The ultimate holiday tipping guide

Wondering how much to tip your mail carrier, dog walker or hairdresser for the holidays? Here's some help.

By Christian Zappone, CNNMoney.com staff writer

NEW YORK (CNNMoney.com) -- Christmas has become synonymous with spending in America. And spending in America goes hand-in-hand with tipping. Put the two together and you have the unique institution of holiday tipping.

For some, the holiday tip is given in the form of a gift, like the cookies received by St. Louis-based letter carrier William Lister. Lister saw them as appreciation "that you serve all year long."

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For others, the cash tip is more than a gesture of kindness. "A lot of our Christmas bonuses are what allow us to make our ends meet," New York doorman Gil Santiago said. "Whatever we get, we deserve."

Santiago said doormen are aware of who can afford to tip and who can't. No matter what the tenant's likelihood of tipping, everyone gets the same service, he says. "There have been times I've paid for things out of my own pocket" for elderly or cash-strapped tenants who requested something, he says.

It's those who can afford to tip but don't that irritate him. "Certain [tenants] come around and say, 'We'll see you later on.' That means they know we deserve a tip. But that 'later' never comes," he said.

"Doormen are like elephants," Santiago said. "We never forget."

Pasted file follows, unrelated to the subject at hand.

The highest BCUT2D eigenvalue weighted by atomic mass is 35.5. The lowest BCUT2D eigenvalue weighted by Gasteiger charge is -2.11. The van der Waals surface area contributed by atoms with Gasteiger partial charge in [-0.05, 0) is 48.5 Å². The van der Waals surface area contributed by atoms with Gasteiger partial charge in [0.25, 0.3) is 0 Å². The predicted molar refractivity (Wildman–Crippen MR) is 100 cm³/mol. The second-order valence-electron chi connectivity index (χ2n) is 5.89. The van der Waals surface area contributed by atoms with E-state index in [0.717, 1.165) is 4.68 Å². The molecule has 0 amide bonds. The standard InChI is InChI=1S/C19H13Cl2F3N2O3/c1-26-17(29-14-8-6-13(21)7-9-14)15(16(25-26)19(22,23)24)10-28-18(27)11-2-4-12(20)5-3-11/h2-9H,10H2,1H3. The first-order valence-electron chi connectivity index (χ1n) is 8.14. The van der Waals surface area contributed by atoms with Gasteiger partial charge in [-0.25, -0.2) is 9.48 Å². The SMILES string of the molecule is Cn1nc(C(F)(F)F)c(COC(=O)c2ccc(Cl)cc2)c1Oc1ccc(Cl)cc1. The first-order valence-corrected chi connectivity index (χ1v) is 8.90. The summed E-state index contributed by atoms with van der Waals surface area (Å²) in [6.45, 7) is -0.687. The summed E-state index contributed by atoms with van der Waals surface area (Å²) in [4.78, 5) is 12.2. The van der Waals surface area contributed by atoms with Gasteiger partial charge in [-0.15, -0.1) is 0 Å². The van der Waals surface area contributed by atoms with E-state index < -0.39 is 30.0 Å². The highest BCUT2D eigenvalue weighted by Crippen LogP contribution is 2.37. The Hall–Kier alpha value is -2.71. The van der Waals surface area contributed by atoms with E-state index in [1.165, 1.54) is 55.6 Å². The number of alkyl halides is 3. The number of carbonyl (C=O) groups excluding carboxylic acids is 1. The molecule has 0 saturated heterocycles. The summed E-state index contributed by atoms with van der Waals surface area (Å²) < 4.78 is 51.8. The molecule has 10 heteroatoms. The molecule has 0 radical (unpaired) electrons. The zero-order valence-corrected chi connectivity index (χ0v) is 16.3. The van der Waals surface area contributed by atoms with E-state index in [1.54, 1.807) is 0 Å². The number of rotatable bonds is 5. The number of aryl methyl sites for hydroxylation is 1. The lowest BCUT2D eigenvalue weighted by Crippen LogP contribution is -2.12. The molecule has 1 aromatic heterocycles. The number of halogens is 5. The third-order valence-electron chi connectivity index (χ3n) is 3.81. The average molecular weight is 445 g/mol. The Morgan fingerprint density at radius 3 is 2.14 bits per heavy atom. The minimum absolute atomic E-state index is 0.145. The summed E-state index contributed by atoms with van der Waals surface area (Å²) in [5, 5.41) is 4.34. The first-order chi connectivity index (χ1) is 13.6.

"Tipping is never required," according to Cindy Streit, president of Etiquette Training Services. "It may be expected in many situations... [but] should be thought of as a reward for excellent service."

Streit counsels tippers to "follow your own heart and what your pocketbook dictates." She says generous holiday tips are mainly for "those who serve you all year long and with whom you have a personal relationship."

"Delivery should occur in an appropriate time in advance for the particular holiday," she said.

And the final word on what kind of holiday tip to give should always come down to whatever the local tipping or gift custom is, Streit says.

Of course, questions of how much and to whom create a lot of angst for holiday tippers seeking to show their appreciation. They don't want to offend their recipients with too little money. But like anyone else, holiday tippers don't want to needlessly over give, either.

In this year's holiday tipping guide, with Streit's help, we've listed professions that often receive tips and offered guidelines for giving appropriately. Top of page

Childcare, education
Baby sitter One night's pay, plus a small gift from your child.
Full-time nanny One week to one month of pay based on tenure, plus a small gift from your child.
Au pair One week's pay, plus a small gift from your child.
Day care service $25-70, plus a small gift from your child.
Teacher $25-100. A gift certificate is always appropriate. If you know the teacher's hobbies or interests, then a gift certificate would be nice from the local movie theater, hobby shop, mall, fine restaurant or day spa. If you are unsure, ask your principal first.